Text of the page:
0:15:390:15:42

He was honoured with a state funeral at Westminster Abbey,

0:15:420:15:45

a fitting tribute to the remarkable man

0:15:450:15:47

that helped to change Britain for the better.

0:15:470:15:50

Back in Rotherham, Charles has popped next door

0:15:520:15:55

to his last shop, John Shaw Antiques.

0:15:550:15:58

They've been trading here for over 50 years

0:15:580:16:00

and have a huge collection.

0:16:000:16:01

There are some splendid antiques in this emporium.

0:16:030:16:06

Charles is in the very capable hands of Beverley Deakin.

0:16:060:16:10

Hi, Bev.

0:16:100:16:11

-Hi, Bev.

-Hi.

0:16:110:16:12

-What an office you've got here.

-Fantastic.

0:16:120:16:14

-Oh, my God, this is your office?

-Yeah.

0:16:140:16:16

And tell me, what I can see in here, are most things for sale?

0:16:160:16:18

-Yes.

-Wow.

0:16:180:16:20

Beverley, how much are these? These interesting carved dragon ornaments.

0:16:200:16:24

E261.

0:16:240:16:26

-I'll have a look for you.

-They're quite fun.

0:16:280:16:29

Well, the dragons would fit right in

0:16:290:16:32

with Charles' random purchases thus far.

0:16:320:16:34

They're priced at £70 for the pair,

0:16:340:16:36

but, if they're antique,

0:16:360:16:37

it would be by the skin of their teeth.

0:16:370:16:40

I love this green, scaly design, all probably hand-carved

0:16:400:16:43

and it's, I'm sure, a Chinese dragon.

0:16:430:16:46

This one here...

0:16:460:16:47

Sadly, you'll see his arm has split just here.

0:16:490:16:53

Is that the very best price, would you say, Bev?

0:16:530:16:55

60...

0:16:560:16:58

-Oh, crikey...

-..would be the best.

0:16:580:16:59

Crikey, let me keep looking.

0:16:590:17:01

And in this jam-packed office, there's plenty to pick from.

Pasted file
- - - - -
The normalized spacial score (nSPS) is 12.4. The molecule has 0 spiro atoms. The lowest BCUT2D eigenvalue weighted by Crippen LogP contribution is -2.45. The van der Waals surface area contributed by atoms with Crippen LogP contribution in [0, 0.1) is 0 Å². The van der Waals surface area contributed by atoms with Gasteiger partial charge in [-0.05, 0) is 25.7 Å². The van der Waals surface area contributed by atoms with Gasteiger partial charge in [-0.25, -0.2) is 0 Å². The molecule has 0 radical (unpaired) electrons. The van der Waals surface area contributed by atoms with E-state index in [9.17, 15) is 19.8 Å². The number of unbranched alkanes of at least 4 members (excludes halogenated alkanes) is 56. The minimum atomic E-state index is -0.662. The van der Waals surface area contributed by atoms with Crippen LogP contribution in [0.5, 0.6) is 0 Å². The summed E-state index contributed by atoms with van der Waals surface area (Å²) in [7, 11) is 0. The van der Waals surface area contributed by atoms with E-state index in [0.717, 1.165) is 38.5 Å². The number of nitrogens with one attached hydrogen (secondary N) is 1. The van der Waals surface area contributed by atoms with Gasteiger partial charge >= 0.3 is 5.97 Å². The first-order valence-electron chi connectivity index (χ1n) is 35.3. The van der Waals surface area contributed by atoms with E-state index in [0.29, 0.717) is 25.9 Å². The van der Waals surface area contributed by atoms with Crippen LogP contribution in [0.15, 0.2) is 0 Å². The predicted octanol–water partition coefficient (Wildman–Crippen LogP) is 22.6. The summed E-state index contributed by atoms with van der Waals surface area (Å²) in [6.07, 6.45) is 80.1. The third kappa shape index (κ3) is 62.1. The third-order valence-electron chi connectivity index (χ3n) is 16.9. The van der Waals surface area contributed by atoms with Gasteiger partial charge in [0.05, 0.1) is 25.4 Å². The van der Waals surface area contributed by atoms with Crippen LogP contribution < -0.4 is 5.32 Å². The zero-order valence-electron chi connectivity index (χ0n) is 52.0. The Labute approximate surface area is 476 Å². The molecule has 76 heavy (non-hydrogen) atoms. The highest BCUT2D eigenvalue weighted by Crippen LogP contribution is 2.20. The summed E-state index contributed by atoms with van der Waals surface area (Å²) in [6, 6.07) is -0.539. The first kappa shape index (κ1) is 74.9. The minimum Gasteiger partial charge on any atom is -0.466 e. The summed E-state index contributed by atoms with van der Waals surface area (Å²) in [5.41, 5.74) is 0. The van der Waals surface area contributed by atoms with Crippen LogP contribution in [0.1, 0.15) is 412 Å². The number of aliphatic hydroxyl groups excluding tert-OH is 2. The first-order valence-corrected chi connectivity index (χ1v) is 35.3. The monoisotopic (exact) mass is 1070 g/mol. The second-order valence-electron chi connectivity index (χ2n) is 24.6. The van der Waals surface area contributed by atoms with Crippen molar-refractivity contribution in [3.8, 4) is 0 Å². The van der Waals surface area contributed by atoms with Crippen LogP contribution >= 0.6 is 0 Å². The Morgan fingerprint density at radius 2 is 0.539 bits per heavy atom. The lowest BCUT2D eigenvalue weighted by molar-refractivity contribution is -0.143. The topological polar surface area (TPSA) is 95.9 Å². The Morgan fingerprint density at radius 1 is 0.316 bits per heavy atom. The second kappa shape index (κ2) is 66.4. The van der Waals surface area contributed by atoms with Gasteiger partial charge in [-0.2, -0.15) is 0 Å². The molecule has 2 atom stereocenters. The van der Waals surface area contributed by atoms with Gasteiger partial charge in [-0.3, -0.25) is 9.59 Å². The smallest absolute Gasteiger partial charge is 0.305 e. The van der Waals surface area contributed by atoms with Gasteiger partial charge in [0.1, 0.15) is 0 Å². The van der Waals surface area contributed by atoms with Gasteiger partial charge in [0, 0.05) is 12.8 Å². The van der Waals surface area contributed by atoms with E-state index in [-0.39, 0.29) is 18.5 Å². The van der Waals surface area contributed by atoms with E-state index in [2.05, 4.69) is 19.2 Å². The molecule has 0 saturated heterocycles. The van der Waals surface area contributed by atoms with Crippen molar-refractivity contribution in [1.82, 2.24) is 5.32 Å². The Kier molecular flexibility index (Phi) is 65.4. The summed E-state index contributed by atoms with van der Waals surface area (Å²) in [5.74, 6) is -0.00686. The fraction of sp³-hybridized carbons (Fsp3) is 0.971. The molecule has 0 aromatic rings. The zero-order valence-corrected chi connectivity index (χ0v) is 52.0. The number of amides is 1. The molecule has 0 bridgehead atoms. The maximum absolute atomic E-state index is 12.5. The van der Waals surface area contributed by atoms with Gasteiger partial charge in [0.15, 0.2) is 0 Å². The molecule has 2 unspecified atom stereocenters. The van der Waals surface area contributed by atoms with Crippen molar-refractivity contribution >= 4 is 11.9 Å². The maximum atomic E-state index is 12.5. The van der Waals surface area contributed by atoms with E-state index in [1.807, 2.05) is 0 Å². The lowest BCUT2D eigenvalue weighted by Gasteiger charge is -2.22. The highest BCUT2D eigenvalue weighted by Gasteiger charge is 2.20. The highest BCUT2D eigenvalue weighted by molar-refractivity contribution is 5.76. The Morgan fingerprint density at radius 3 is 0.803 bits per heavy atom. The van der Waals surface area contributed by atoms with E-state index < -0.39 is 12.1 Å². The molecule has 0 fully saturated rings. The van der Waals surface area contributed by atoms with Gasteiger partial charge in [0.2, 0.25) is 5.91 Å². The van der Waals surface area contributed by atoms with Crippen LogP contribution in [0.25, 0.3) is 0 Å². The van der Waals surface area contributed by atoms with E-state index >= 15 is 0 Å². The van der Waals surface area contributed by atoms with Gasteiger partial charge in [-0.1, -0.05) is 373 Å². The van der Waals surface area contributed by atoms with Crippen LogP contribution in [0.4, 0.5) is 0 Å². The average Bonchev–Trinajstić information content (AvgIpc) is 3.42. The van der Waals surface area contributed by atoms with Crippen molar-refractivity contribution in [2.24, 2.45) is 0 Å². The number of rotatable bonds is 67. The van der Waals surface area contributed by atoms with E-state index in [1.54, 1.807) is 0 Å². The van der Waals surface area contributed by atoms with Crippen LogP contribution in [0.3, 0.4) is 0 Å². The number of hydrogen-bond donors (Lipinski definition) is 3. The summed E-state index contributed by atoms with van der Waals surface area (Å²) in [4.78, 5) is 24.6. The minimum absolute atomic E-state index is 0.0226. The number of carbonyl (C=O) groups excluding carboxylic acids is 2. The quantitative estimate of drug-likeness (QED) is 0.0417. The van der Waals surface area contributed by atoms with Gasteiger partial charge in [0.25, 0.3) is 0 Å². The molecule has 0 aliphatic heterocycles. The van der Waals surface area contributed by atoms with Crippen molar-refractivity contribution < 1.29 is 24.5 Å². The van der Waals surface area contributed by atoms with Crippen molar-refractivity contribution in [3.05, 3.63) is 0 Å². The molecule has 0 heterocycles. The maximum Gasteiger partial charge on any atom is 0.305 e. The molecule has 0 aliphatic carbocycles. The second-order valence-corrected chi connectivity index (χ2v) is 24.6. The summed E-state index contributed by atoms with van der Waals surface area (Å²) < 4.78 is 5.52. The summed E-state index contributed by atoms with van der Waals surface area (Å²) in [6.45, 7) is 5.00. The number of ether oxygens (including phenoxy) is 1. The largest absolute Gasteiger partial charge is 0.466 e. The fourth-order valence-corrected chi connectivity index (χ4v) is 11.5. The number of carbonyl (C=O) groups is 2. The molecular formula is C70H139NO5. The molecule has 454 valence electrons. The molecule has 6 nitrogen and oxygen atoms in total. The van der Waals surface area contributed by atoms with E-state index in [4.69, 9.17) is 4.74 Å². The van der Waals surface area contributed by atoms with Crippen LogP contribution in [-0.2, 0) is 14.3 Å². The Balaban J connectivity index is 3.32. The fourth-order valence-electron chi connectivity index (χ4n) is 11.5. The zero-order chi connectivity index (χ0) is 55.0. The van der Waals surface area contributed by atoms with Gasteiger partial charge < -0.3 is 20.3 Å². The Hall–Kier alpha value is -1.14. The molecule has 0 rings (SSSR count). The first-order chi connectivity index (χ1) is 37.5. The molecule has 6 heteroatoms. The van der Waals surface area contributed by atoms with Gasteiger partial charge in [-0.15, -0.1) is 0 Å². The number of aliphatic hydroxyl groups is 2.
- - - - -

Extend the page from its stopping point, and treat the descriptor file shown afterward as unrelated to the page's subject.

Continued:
0:17:010:17:05

It's amazing, these are all horn-handled.

0:17:050:17:08

And if you were, maybe, a lady or gent back in the 18th century,

0:17:080:17:12

you may have served a punch,

0:17:120:17:13

which you would have served to your guests

0:17:130:17:15

using these punch ladles.

0:17:150:17:18

165.

0:17:180:17:19

We couldn't go down to 80, could we?

0:17:190:17:21

-For all five?

-I can ring the boss.

0:17:210:17:23

Yeah, yeah. I think he'll say no.

0:17:230:17:25

You can him a go, yeah, give him a call.

0:17:250:17:28

The recipe for punch was brought over from India

0:17:280:17:31

and became extremely popular in the 18th century.

0:17:310:17:33

Made from alcohol, sugar, fruit, water and spices,

0:17:330:17:36

it was served from a large communal bowl

0:17:360:17:39

with ladles like these.

0:17:390:17:40

-140.

-Oh, no.

0:17:430:17:46

-We couldn't twist his arm and go 80?

-No, I've tried.

-No, fine.

0:17:460:17:49

Thank you so much, Bev.

0:17:490:17:51

Back to the drawing board, or should I say, dragons.

0:17:510:17:54

If I said to you, "What's the very best on these dragons?"

0:17:540:17:57

-60.

-60.

0:17:570:17:58

-Do you want to take 40 for them?

-I wouldn't, I'm sorry, I can't.

0:17:580:18:01

-Would you meet me halfway?

-I will ask my boss.

0:18:010:18:05

-60.

-Will he take 50 for them?

0:18:050:18:07

"Would you take 50?" he's asking.

0:18:070:18:09

-60.

-What's his name?

-John.

-I'll have a word with him.

0:18:110:18:13

John, it's Charles Hanson.

0:18:150:18:17

I just wondered, to be cheeky, would you take 50 for them?

0:18:170:18:20

55?

0:18:210:18:22

Yeah, he'll do it, 55.

0:18:240:18:26

I'll pass you back to Bev. Thanks, John.

0:18:260:18:28

Again, not sticking to the plan,

0:18:280:18:31

but Charles's third purchase of the day

0:18:310:18:33

is a pair of dragons for £55.

0:18:330:18:35

Thanks a lot, give us a kiss, bye.

0:18:350:18:37

-That was really kind. Cheers. Thanks, Bev.

-Thank you.

0:18:370:18:39

-Thanks for your time. Bye.

-Bye.

0:18:390:18:41

With just £30 left, Charles is done

0:18:430:18:45

after shopping big and bold on day one.

0:18:450:18:48

The chaps are finished for the day

0:18:480:18:50

and all that's left to say is, "Night, night."

0:18:500:18:53

But, the next morning soon arrives

0:18:550:18:56

and Charles has taken over the wheel of

0:18:560:18:58

the 1958 Austin Nash Metropolitan,

0:18:580:19:02

much to Mark's fear.

0:19:020:19:03

# Riding along in my automobile. #

0:19:050:19:07

Charles, your driving is atrocious.

0:19:070:19:10

# My baby beside me at the wheel. #

0:19:100:19:12

The fellas covered three shops between them yesterday.

0:19:120:19:15

Mark picked up a Minton teapot stand

0:19:150:19:17

and a 19th-century meat cleaver for £30,

0:19:170:19:20

leaving him with £170 to do with as he pleases today.

0:19:200:19:26

Charles came away with a pair of stone Labradors,

0:19:260:19:29

a pair of hand-carved dragons

0:19:290:19:30

and a Victorian prisoner's ball and chain, as you do.

0:19:300:19:33

He spent a grand total of £170, giving him £30 still to play with.